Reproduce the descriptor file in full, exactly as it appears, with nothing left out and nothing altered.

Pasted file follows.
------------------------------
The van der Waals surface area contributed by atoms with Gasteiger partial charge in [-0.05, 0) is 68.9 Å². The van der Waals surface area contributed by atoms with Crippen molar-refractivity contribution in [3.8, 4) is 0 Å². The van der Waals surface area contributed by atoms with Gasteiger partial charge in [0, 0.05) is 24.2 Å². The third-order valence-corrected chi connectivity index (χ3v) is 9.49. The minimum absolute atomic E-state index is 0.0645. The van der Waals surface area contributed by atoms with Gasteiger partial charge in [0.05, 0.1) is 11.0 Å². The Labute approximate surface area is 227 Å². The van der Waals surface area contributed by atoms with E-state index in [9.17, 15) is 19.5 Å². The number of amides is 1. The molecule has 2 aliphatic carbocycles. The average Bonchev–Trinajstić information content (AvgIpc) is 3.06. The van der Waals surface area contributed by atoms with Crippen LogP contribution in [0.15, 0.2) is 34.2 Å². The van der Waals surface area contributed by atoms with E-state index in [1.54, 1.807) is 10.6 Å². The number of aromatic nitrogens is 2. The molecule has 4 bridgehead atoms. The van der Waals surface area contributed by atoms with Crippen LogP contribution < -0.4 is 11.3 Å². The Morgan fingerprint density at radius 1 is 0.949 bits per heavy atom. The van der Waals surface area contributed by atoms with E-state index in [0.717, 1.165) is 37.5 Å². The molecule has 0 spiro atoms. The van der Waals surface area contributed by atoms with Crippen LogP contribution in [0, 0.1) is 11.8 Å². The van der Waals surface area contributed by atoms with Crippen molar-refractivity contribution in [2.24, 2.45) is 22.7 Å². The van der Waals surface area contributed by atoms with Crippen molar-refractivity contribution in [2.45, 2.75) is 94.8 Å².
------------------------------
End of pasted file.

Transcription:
The van der Waals surface area contributed by atoms with Gasteiger partial charge in [-0.05, 0) is 68.9 Å². The van der Waals surface area contributed by atoms with Crippen molar-refractivity contribution in [3.8, 4) is 0 Å². The van der Waals surface area contributed by atoms with Gasteiger partial charge in [0, 0.05) is 24.2 Å². The third-order valence-corrected chi connectivity index (χ3v) is 9.49. The minimum absolute atomic E-state index is 0.0645. The van der Waals surface area contributed by atoms with Gasteiger partial charge in [0.05, 0.1) is 11.0 Å². The Labute approximate surface area is 227 Å². The van der Waals surface area contributed by atoms with E-state index in [9.17, 15) is 19.5 Å². The number of amides is 1. The molecule has 2 aliphatic carbocycles. The average Bonchev–Trinajstić information content (AvgIpc) is 3.06. The van der Waals surface area contributed by atoms with Crippen LogP contribution in [0.15, 0.2) is 34.2 Å². The van der Waals surface area contributed by atoms with E-state index in [1.54, 1.807) is 10.6 Å². The number of aromatic nitrogens is 2. The molecule has 4 bridgehead atoms. The van der Waals surface area contributed by atoms with Crippen LogP contribution < -0.4 is 11.3 Å². The Morgan fingerprint density at radius 1 is 0.949 bits per heavy atom. The van der Waals surface area contributed by atoms with E-state index in [0.717, 1.165) is 37.5 Å². The molecule has 0 spiro atoms. The van der Waals surface area contributed by atoms with Crippen LogP contribution in [0, 0.1) is 11.8 Å². The van der Waals surface area contributed by atoms with Crippen molar-refractivity contribution in [2.24, 2.45) is 22.7 Å². The van der Waals surface area contributed by atoms with Crippen molar-refractivity contribution in [2.45, 2.75) is 94.8 Å².